Revising the post-landing procedures of flight crews may lead to increased vigilance and reduced distraction, but it is unlikely to eliminate crews’ expectations that visual cues will be situated in common locations or induce crews to reduce their taxiing speeds so that they have more time to recognize the cues.

All but one of the applicable strategies recommended by international guidance have been implemented on the south complex; the remaining strategy is to make physical changes to the taxiway layout. A change of this scale may be required to increase the distance and taxiing time between runway holding positions, reduce the taxiing speeds of aircraft approaching hold-short locations, and prevent direct access to adjacent runways from RETs. Among the possible reconfigurations for achieving these objectives is the addition of an intermediate taxiway between the runways and parallel to them, as found at numerous airports with parallel runways, and the re-situating of visual cues in common locations.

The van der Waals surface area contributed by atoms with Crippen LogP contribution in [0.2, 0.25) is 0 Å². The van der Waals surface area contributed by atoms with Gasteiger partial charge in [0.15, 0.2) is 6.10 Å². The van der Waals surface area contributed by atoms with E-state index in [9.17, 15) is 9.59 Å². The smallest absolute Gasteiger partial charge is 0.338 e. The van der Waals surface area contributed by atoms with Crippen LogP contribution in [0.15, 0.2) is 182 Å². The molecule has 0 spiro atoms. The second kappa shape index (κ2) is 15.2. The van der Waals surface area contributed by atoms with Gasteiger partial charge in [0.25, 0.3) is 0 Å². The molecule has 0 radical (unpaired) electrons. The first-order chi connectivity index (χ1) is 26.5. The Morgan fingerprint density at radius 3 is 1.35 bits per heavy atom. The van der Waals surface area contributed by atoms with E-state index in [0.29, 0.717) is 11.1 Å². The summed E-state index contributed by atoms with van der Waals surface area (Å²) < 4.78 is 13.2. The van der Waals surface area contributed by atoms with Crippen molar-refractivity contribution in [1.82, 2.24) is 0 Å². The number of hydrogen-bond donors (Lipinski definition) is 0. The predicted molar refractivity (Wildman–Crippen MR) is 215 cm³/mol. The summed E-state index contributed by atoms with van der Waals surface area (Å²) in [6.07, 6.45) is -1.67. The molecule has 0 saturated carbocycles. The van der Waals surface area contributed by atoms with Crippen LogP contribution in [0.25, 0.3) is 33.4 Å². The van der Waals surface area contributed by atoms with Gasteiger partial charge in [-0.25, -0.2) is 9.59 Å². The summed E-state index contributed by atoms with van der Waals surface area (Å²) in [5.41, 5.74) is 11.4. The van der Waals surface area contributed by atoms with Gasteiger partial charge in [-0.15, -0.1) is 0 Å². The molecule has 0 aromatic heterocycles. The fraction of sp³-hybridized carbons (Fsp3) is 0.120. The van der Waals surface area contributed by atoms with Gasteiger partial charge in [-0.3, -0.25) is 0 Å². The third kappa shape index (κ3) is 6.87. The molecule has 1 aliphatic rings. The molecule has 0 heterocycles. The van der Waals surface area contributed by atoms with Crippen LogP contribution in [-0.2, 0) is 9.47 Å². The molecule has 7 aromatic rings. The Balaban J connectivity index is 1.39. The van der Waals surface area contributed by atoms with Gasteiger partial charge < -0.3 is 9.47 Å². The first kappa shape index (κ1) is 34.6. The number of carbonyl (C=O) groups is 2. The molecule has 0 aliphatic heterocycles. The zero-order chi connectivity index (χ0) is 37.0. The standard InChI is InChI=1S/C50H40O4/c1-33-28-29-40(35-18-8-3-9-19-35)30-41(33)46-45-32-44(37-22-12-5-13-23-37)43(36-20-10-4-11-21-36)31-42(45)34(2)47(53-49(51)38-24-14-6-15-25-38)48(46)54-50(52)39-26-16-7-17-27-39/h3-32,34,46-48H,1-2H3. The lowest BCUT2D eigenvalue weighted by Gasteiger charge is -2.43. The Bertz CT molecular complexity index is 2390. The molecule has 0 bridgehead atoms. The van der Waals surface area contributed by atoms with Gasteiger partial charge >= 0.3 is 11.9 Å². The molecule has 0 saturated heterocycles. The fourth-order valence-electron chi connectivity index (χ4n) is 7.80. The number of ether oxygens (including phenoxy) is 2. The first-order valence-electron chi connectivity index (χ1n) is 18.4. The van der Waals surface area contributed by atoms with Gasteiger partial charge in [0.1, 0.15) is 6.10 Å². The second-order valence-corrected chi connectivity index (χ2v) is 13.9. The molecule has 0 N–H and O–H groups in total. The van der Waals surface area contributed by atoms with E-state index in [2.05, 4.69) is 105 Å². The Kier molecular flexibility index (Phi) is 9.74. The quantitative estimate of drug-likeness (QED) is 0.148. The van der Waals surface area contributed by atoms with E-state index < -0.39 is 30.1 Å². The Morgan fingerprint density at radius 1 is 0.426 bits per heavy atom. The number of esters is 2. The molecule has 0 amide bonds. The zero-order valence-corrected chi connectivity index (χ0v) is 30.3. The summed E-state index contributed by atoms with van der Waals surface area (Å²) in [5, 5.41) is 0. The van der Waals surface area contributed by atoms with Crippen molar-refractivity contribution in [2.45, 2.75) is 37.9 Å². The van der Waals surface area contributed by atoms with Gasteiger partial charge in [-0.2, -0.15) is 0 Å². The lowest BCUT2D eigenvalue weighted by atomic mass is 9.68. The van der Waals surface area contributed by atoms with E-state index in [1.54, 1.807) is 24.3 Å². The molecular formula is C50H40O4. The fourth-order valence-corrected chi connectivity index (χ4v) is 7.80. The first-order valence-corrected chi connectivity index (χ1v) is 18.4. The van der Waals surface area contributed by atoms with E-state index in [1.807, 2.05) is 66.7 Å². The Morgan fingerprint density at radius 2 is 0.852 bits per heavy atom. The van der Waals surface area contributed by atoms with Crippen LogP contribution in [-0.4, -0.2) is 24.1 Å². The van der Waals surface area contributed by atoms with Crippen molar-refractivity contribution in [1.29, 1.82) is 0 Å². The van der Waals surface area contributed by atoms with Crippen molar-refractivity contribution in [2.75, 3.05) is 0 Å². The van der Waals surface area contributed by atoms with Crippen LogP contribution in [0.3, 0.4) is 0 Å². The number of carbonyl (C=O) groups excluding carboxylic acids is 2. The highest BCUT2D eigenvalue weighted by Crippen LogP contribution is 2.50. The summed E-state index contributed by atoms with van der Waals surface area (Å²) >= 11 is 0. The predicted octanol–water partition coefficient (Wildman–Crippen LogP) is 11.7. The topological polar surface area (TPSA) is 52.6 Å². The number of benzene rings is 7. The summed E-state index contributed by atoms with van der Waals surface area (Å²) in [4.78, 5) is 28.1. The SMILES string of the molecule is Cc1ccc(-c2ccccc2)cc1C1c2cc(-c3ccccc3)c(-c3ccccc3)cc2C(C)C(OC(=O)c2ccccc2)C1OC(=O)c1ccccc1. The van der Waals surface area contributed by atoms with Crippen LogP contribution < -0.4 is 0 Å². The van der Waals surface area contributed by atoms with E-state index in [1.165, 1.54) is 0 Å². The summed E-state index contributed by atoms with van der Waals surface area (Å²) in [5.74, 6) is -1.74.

The Board concluded its investigation and released report A17O0038 on 31 January 2019.

TSB Recommendation A18-07 (January 2019)

The taxiway layout between the closely spaced parallel runways at Toronto/Lester B. Pearson International Airport (CYYZ) has several characteristics that are uncommon when compared with those at other airports, both within North America and globally. The runways are spaced a relatively short distance apart, and the rapid exit taxiways provide direct access to the adjacent runway without first progressing to another transitional surface. The runway holding positions are located immediately following a 65° curve and are situated at greater distances from the protected inner runway than is seen elsewhere.